Canine behavior consultants rely heavily on a procedure called counterconditioning. Implemented correctly, counterconditioning can successfully change a dog’s emotional and behavioral responses to a specific stimulus (situation, object, person, etc.) from fear, avoidance, or aggression to a positive association. It is a powerful and effective technique that we often recommend to clients with reactivity or aggression issues.
Counterconditioning is not a reaction to the dog’s behavior; instead, you are controlling the environment and pairing positive activities (eating favorite treats, being pet, or playing with toys) with the “trigger” that causes the dog to react.
When pairing positive activities with the trigger, it should be done at a distance that does not elicit an unwanted response (such as barking, lunging, etc.) Gradually, the dog is exposed closer and closer to the trigger while enjoying eating treats, getting a good scratch, or playing with a toy.
Although physical contact, a soothing voice, and toys can be used in the counterconditioning procedure, we recommend using food, as it is the most salient reward and has by far the most scientific study and literature to demonstrate its effectiveness. Many dogs can overcome their fear, aggression, or reactivity through using high-value food rewards (hotdog pieces, small bits of cheese, or dog treats); more difficult dogs may require that the dog’s main diet (kibble) is used for the procedure.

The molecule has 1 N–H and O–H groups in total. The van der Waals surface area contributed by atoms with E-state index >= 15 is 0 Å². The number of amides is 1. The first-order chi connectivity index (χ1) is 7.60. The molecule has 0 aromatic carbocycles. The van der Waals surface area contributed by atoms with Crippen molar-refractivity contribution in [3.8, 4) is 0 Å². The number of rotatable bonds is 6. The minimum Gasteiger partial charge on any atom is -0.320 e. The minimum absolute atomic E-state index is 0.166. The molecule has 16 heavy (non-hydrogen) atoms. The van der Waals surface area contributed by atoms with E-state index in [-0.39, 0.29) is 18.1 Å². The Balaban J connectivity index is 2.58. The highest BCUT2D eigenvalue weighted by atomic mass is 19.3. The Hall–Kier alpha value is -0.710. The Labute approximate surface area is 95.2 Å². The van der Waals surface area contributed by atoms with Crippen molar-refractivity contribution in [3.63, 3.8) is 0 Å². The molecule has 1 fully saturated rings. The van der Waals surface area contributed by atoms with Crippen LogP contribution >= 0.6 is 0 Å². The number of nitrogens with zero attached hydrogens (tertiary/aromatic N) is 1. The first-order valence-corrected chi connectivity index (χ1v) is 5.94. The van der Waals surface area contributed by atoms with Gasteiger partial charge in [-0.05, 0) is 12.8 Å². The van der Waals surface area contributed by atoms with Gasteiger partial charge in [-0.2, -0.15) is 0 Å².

Remember that counterconditioning is a gradual process, as are all positive training techniques. Keep sight of your goals and realize that the slow-and-steady positive approach is vastly superior to quick-fix aversive techniques.
Don’t be afraid that you are “rewarding” unwanted behavior by pairing barking, lunging, whining with a food item. It is often counterintuitive to humans, but the research shows that it is not possible to increase fear, aggression, reactive, or phobic behaviors through pairing these behaviors with food. In other words, if your dog lunges aggressively at another dog in the distance and you give them a bite of their favorite treat immediately afterwards, your dog will not learn to bark at other dogs more; instead, the dog will begin associating other dogs with the treats. The more consistent you are, and the better you are at gradually exposing your dog to a trigger under controlled circumstances, the faster you will see a positive behavioral change.
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